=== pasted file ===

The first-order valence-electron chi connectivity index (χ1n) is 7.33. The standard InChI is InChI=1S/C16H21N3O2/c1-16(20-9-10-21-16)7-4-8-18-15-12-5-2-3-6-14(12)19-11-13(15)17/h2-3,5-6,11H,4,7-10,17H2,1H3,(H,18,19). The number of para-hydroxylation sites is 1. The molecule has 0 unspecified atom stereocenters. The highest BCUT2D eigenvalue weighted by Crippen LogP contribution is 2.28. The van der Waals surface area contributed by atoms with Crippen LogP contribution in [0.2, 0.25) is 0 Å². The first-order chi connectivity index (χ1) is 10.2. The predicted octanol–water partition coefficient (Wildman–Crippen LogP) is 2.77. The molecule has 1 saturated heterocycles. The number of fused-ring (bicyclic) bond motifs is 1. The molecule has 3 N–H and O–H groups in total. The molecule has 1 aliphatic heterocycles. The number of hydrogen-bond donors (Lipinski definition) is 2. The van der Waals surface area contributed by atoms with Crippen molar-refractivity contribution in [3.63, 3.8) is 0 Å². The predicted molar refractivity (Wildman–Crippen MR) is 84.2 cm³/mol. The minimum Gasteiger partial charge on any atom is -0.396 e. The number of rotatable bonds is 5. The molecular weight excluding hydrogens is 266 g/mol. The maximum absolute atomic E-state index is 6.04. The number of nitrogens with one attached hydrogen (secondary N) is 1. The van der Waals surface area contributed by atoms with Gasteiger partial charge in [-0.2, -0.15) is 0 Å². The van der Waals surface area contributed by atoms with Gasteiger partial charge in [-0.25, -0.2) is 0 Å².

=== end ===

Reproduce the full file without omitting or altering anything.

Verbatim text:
The first-order valence-electron chi connectivity index (χ1n) is 7.33. The standard InChI is InChI=1S/C16H21N3O2/c1-16(20-9-10-21-16)7-4-8-18-15-12-5-2-3-6-14(12)19-11-13(15)17/h2-3,5-6,11H,4,7-10,17H2,1H3,(H,18,19). The number of para-hydroxylation sites is 1. The molecule has 0 unspecified atom stereocenters. The highest BCUT2D eigenvalue weighted by Crippen LogP contribution is 2.28. The van der Waals surface area contributed by atoms with Crippen LogP contribution in [0.2, 0.25) is 0 Å². The first-order chi connectivity index (χ1) is 10.2. The predicted octanol–water partition coefficient (Wildman–Crippen LogP) is 2.77. The molecule has 1 saturated heterocycles. The number of fused-ring (bicyclic) bond motifs is 1. The molecule has 3 N–H and O–H groups in total. The molecule has 1 aliphatic heterocycles. The number of hydrogen-bond donors (Lipinski definition) is 2. The van der Waals surface area contributed by atoms with Crippen molar-refractivity contribution in [3.63, 3.8) is 0 Å². The predicted molar refractivity (Wildman–Crippen MR) is 84.2 cm³/mol. The minimum Gasteiger partial charge on any atom is -0.396 e. The number of rotatable bonds is 5. The molecular weight excluding hydrogens is 266 g/mol. The maximum absolute atomic E-state index is 6.04. The number of nitrogens with one attached hydrogen (secondary N) is 1. The van der Waals surface area contributed by atoms with Gasteiger partial charge in [-0.2, -0.15) is 0 Å². The van der Waals surface area contributed by atoms with Gasteiger partial charge in [-0.25, -0.2) is 0 Å².